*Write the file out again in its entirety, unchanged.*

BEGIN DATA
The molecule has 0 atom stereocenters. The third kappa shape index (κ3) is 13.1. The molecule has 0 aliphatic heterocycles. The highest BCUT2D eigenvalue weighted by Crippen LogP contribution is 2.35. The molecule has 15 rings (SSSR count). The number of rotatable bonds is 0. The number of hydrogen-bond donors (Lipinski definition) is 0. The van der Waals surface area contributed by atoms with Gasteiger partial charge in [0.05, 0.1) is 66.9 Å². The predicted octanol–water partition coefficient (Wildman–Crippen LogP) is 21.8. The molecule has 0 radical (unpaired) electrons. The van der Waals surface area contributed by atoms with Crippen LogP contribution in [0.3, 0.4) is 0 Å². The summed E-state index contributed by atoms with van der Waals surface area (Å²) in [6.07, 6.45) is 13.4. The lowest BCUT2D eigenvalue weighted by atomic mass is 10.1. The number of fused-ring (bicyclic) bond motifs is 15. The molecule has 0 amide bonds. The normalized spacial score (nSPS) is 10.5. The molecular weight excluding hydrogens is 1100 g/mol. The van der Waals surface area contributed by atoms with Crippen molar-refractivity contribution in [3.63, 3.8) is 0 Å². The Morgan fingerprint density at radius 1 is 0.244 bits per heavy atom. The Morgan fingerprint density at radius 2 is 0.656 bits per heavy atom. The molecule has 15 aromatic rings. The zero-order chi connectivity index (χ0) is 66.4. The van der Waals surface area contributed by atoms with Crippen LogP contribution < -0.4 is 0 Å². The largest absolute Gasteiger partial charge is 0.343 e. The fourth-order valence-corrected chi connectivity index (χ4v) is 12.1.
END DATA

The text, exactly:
The molecule has 0 atom stereocenters. The third kappa shape index (κ3) is 13.1. The molecule has 0 aliphatic heterocycles. The highest BCUT2D eigenvalue weighted by Crippen LogP contribution is 2.35. The molecule has 15 rings (SSSR count). The number of rotatable bonds is 0. The number of hydrogen-bond donors (Lipinski definition) is 0. The van der Waals surface area contributed by atoms with Gasteiger partial charge in [0.05, 0.1) is 66.9 Å². The predicted octanol–water partition coefficient (Wildman–Crippen LogP) is 21.8. The molecule has 0 radical (unpaired) electrons. The van der Waals surface area contributed by atoms with Crippen LogP contribution in [0.3, 0.4) is 0 Å². The summed E-state index contributed by atoms with van der Waals surface area (Å²) in [6.07, 6.45) is 13.4. The lowest BCUT2D eigenvalue weighted by atomic mass is 10.1. The number of fused-ring (bicyclic) bond motifs is 15. The molecule has 0 amide bonds. The normalized spacial score (nSPS) is 10.5. The molecular weight excluding hydrogens is 1100 g/mol. The van der Waals surface area contributed by atoms with Crippen molar-refractivity contribution in [3.63, 3.8) is 0 Å². The Morgan fingerprint density at radius 1 is 0.244 bits per heavy atom. The Morgan fingerprint density at radius 2 is 0.656 bits per heavy atom. The molecule has 15 aromatic rings. The zero-order chi connectivity index (χ0) is 66.4. The van der Waals surface area contributed by atoms with Crippen LogP contribution < -0.4 is 0 Å². The largest absolute Gasteiger partial charge is 0.343 e. The fourth-order valence-corrected chi connectivity index (χ4v) is 12.1.